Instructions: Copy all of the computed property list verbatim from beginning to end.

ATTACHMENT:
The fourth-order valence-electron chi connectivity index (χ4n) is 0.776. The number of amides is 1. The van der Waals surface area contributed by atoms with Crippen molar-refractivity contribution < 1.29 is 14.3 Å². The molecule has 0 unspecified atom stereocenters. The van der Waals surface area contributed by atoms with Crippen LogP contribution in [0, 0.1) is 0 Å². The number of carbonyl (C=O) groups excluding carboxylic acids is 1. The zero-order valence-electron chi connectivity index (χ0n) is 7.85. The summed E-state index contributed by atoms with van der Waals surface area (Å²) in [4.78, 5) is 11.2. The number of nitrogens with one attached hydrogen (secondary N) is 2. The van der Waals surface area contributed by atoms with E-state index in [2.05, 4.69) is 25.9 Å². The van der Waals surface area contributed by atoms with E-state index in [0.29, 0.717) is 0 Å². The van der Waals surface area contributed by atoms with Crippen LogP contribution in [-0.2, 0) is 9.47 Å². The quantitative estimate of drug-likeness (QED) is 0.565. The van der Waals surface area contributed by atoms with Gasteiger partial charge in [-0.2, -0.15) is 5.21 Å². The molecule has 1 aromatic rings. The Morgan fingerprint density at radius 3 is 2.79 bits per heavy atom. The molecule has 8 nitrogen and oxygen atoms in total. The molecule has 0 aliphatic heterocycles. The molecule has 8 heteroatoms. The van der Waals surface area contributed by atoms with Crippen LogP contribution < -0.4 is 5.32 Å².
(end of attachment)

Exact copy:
The fourth-order valence-electron chi connectivity index (χ4n) is 0.776. The number of amides is 1. The van der Waals surface area contributed by atoms with Crippen molar-refractivity contribution < 1.29 is 14.3 Å². The molecule has 0 unspecified atom stereocenters. The van der Waals surface area contributed by atoms with Crippen LogP contribution in [0, 0.1) is 0 Å². The number of carbonyl (C=O) groups excluding carboxylic acids is 1. The zero-order valence-electron chi connectivity index (χ0n) is 7.85. The summed E-state index contributed by atoms with van der Waals surface area (Å²) in [4.78, 5) is 11.2. The number of nitrogens with one attached hydrogen (secondary N) is 2. The van der Waals surface area contributed by atoms with E-state index in [2.05, 4.69) is 25.9 Å². The van der Waals surface area contributed by atoms with E-state index in [0.29, 0.717) is 0 Å². The van der Waals surface area contributed by atoms with Crippen LogP contribution in [-0.2, 0) is 9.47 Å². The quantitative estimate of drug-likeness (QED) is 0.565. The van der Waals surface area contributed by atoms with Gasteiger partial charge in [-0.2, -0.15) is 5.21 Å². The molecule has 1 aromatic rings. The Morgan fingerprint density at radius 3 is 2.79 bits per heavy atom. The molecule has 8 nitrogen and oxygen atoms in total. The molecule has 0 aliphatic heterocycles. The molecule has 8 heteroatoms. The van der Waals surface area contributed by atoms with Crippen LogP contribution < -0.4 is 5.32 Å².